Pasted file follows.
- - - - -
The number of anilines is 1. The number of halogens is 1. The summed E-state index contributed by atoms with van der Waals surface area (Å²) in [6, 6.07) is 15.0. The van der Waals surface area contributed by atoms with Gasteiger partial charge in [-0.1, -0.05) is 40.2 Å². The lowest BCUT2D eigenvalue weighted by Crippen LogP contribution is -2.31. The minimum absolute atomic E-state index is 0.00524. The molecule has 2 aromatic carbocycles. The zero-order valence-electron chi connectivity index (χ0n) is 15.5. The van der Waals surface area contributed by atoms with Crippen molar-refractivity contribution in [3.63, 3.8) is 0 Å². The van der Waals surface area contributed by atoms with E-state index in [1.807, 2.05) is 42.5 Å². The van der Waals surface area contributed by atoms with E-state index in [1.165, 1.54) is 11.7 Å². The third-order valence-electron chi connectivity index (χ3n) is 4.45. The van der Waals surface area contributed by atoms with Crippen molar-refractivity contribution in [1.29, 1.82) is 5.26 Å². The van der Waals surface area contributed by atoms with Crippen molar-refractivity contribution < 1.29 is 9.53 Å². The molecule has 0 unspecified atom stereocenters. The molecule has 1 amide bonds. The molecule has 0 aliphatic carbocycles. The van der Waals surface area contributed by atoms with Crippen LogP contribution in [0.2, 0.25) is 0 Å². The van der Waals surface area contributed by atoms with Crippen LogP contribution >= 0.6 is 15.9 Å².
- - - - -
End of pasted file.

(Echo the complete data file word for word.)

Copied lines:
The number of anilines is 1. The number of halogens is 1. The summed E-state index contributed by atoms with van der Waals surface area (Å²) in [6, 6.07) is 15.0. The van der Waals surface area contributed by atoms with Gasteiger partial charge in [-0.1, -0.05) is 40.2 Å². The lowest BCUT2D eigenvalue weighted by Crippen LogP contribution is -2.31. The minimum absolute atomic E-state index is 0.00524. The molecule has 2 aromatic carbocycles. The zero-order valence-electron chi connectivity index (χ0n) is 15.5. The van der Waals surface area contributed by atoms with Crippen molar-refractivity contribution in [3.63, 3.8) is 0 Å². The van der Waals surface area contributed by atoms with E-state index in [1.807, 2.05) is 42.5 Å². The van der Waals surface area contributed by atoms with E-state index in [1.165, 1.54) is 11.7 Å². The third-order valence-electron chi connectivity index (χ3n) is 4.45. The van der Waals surface area contributed by atoms with Crippen molar-refractivity contribution in [1.29, 1.82) is 5.26 Å². The van der Waals surface area contributed by atoms with Crippen molar-refractivity contribution < 1.29 is 9.53 Å². The molecule has 0 unspecified atom stereocenters. The molecule has 1 amide bonds. The molecule has 0 aliphatic carbocycles. The van der Waals surface area contributed by atoms with Crippen LogP contribution in [0.2, 0.25) is 0 Å². The van der Waals surface area contributed by atoms with Crippen LogP contribution >= 0.6 is 15.9 Å².